Russia wants to store world’s nuclear reactor waste; Bush wants to help | VailDaily.com
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Russia wants to store world’s nuclear reactor waste; Bush wants to help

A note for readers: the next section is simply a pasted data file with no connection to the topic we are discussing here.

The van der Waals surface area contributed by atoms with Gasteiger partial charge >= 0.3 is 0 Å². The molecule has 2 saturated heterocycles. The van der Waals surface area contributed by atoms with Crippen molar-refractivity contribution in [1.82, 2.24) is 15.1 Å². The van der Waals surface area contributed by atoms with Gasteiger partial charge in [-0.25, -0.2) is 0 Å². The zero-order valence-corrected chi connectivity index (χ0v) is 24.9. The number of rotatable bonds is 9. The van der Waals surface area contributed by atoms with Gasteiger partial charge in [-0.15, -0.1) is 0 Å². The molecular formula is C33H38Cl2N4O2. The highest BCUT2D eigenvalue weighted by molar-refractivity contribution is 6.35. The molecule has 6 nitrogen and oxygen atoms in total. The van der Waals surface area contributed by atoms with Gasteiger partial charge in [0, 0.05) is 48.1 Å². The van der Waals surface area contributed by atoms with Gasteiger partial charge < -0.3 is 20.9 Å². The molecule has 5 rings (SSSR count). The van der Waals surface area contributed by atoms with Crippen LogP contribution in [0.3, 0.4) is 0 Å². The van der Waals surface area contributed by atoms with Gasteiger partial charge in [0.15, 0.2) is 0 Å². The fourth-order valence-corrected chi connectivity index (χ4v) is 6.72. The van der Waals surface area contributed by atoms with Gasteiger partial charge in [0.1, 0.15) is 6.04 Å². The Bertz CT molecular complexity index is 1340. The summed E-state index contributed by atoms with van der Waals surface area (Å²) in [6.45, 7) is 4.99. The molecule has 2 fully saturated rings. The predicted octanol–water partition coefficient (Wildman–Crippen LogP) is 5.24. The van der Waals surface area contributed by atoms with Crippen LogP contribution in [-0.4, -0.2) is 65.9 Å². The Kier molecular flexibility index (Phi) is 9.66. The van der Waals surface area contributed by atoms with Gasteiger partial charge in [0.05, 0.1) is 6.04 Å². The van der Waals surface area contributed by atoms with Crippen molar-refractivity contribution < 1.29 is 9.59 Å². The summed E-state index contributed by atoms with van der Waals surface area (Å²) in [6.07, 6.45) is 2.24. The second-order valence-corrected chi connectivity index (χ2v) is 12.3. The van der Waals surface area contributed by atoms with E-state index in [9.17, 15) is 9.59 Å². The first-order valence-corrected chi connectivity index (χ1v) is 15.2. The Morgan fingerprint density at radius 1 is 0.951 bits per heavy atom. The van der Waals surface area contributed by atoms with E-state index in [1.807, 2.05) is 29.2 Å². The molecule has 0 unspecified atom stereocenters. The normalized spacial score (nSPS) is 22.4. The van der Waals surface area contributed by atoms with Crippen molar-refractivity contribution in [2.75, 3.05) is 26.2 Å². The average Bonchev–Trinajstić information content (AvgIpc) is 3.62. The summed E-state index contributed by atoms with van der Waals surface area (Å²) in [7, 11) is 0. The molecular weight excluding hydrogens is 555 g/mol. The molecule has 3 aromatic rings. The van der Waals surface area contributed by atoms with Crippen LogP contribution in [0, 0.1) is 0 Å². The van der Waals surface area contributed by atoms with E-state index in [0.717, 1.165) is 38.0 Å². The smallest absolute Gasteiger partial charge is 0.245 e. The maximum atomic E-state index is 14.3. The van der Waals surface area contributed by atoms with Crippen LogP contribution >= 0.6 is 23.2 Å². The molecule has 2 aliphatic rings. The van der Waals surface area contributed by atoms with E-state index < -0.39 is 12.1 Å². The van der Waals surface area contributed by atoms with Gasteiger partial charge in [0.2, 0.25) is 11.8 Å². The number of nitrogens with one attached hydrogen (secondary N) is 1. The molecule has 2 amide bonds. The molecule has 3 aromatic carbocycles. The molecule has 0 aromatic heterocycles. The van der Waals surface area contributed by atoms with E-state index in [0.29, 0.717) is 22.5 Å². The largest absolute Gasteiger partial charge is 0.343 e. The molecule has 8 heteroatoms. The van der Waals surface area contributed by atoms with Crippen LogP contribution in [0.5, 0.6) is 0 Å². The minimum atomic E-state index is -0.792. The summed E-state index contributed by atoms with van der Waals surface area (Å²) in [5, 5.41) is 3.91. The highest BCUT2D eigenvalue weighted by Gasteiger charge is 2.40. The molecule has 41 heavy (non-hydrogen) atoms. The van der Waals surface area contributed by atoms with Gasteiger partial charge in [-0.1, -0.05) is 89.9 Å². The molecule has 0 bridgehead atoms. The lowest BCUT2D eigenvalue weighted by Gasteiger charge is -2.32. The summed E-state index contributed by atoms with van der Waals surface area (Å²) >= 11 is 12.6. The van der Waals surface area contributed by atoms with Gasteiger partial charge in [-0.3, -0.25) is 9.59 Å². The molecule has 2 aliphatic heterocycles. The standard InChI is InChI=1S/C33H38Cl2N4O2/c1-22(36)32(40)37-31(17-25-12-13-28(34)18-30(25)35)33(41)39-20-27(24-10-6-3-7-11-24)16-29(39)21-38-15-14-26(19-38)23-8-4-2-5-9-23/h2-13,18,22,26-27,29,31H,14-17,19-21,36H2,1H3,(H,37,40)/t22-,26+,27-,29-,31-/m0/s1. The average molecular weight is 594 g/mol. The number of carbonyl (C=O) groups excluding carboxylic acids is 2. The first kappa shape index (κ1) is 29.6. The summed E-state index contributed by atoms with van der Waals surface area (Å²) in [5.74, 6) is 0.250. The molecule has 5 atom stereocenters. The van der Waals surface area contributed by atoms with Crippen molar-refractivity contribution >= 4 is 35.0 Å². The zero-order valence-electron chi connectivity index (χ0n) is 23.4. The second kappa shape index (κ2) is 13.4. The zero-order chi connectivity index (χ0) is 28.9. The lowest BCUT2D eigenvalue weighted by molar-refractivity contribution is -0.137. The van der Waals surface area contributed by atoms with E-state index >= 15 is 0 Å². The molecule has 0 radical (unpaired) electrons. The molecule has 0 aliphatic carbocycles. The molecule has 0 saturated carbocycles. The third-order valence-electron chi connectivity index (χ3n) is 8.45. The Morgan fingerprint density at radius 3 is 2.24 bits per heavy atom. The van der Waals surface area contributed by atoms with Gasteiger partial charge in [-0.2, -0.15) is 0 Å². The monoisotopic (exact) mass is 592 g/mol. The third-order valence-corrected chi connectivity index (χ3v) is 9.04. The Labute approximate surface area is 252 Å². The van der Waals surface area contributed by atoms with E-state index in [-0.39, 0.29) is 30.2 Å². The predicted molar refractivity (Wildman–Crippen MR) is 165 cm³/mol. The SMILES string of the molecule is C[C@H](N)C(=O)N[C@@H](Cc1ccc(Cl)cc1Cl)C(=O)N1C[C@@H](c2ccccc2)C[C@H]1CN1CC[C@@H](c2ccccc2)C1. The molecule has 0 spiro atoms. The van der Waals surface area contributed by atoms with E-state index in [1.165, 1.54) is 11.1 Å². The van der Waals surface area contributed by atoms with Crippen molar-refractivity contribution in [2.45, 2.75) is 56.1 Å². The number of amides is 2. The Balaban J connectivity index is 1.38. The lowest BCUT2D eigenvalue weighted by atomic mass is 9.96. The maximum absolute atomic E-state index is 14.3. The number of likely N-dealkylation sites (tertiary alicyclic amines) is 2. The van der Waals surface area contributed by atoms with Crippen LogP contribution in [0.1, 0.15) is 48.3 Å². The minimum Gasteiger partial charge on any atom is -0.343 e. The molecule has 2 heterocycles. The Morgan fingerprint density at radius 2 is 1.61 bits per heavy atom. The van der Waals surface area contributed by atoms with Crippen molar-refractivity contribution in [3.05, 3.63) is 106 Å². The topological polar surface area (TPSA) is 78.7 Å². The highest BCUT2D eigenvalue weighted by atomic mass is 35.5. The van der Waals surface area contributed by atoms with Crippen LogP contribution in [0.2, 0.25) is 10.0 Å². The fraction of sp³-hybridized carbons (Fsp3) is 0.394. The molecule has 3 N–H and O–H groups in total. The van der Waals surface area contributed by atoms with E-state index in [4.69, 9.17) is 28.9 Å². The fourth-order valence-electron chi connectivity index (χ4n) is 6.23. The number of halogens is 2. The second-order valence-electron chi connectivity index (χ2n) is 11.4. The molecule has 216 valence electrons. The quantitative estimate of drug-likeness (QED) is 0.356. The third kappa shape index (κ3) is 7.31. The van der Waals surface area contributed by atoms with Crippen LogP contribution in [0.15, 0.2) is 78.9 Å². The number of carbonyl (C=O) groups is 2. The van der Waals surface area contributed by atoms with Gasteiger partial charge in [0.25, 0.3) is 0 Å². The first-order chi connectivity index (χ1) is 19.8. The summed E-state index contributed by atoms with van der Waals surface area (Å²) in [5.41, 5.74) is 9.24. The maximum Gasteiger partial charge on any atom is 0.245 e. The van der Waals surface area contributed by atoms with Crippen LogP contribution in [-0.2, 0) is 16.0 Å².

WASHINGTON – Russian President Vladimir Putin is maneuvering to take the nuclear waste the rest of the world shuns, hoping for a financial bonanza – and President Bush, in a reversal of U.S. policy, is offering to help.The two countries will announce as part of the upcoming G-8 summit that they will begin negotiations on a civilian nuclear agreement that would clear the way for Putin to achieve one of his top energy goals: expanding his country’s power reactors and using Russia’s vast territory as a storehouse for the world’s used reactor fuel.A majority of the spent reactor fuel now at power plants – especially in such countries as South Korea, Japan and Taiwan – came from the United States and can’t be shipped anywhere without U.S. approval.The United States has civilian nuclear agreements with nearly two dozen countries, including China, but it has opposed negotiating one with Russia, mainly because Russia has been helping Iran develop its nuclear energy program.While U.S. officials have emphasized the desire to increase cooperation with Russia on civilian nuclear matters, some major hurdles must be overcome before an agreement can be reached, including assurances that any U.S.-origin waste that would go to Russia will be secure and safe.”There would have to be all kinds of technical details and safeguards worked out,” said Stephen Hadley, Bush’s national security adviser, adding, “It will take months to do.” Others say it could take years and may find strong opposition in Congress, which does not have to approve a deal, but can veto it.U.S. officials believe Putin wants the civilian nuclear agreement so much that it gives the administration leverage to get more cooperation from Russia to rein in Iran’s nuclear ambitions.”The Russians can make billions of dollars (from accepting foreign reactor waste) but only with U.S. OK. And that gives the United States a lot of leverage,” says Matthew Bunn, a leading nuclear proliferation watchdog who heads the Managing the Atom Project at Harvard University.As for the United States, the administration sees such cooperation with Russia as essential for its broader vision on the expansion of nuclear energy worldwide. There are now 442 nuclear power plants in 32 countries including the U.S. and Russia, and the desire for more reactors is growing, especially in Asia.Earlier this year, the White House unveiled a long-range plan to renew reprocessing of spent nuclear fuel as part of an international program in which a limited number of countries – including the U.S. and Russia – would provide uranium fuel to other countries and then retrieve the used reactor fuel for reprocessing.That would allow countries to have reactors to produce electricity, but not to pursue nuclear fuel enrichment, which – as has been the concern with Iran – poses the risks that uranium might be enriched to a point where it can be used in a weapon.A civilian nuclear agreement would help get Russian participation in the Global Nuclear Energy Project and development of the next generation of nuclear reactors: high-speed neutron reactors that are essential in nuclear fuel reprocessing.Putin has made clear his determination to expand Russian civilian nuclear programs. Like Bush, he envisions an international program to provide uranium fuel and a way to dispose of spent reactor waste.In 2001, Putin signed laws that clear the way for importing spent fuel from foreign reactors, despite strong opposition from many Russians.”In poll after poll, 90 percent of the Russian population objected to Russia becoming essentially a repository for spent nuclear waste,” says Sarah Mendelson, a senior fellow in the Russia program at the Center for Strategic and International Studies (CSIS), a Washington-based think tank.That could pose a sticky problem for the administration, she suggested, if the U.S. is perceived as conspiring with the Russian government against the will of most of its citizens.But many scholars of Russia and of global nuclear issues maintain that increased cooperation on civilian nuclear issues is likely to be beneficial to both countries.”There are a lot of potential benefits, but there are at the same time potential risks,” said Bunn, the Harvard scholar who specializes in nuclear proliferation issues.While generally supporting the U.S. initiative with Russia, Bunn said, “The negotiations won’t be quick” as the United States seeks assurances from Russia on a broad range of issues from assuring spent fuel is kept secure to gaining some say in how the revenue from waste shipments – estimated by some to be as much as $20 billion – are spent by the Russians.While no U.S. reactor waste is likely to go to Russia, the United States is expected to press Russia to funnel a significant portion of the money it gets from foreign shipments to improving security not only at civilian waste facilities, but also defense sites where nuclear material is kept.Robert Einhorn, a senior CSIS adviser and former assistant secretary of state, said much of the impact of increased U.S.-Russia cooperation on civilian nuclear programs will be positive “especially if Russia would devote some of the revenues from spent fuel storage to nuclear security and other threat reduction steps.””Having material safely stored is a nonproliferation benefit,” said Einhorn.Rep. Ed Markey, D-Mass., co-chair of the House Bipartisan Task Force on Nonproliferation, isn’t convinced.”Our plan to deal with the global nuclear waste problem should not be turned into a nuclear waste marketplace in a country with such a poor record of securing their own nuclear material,” said Markey. “That is just plain naive.”—On the Net:International Atomic Energy Agency: http://www.iaea.org/Energy Department’s Global Nuclear Energy Partnership: http://www.gnep.energy.gov/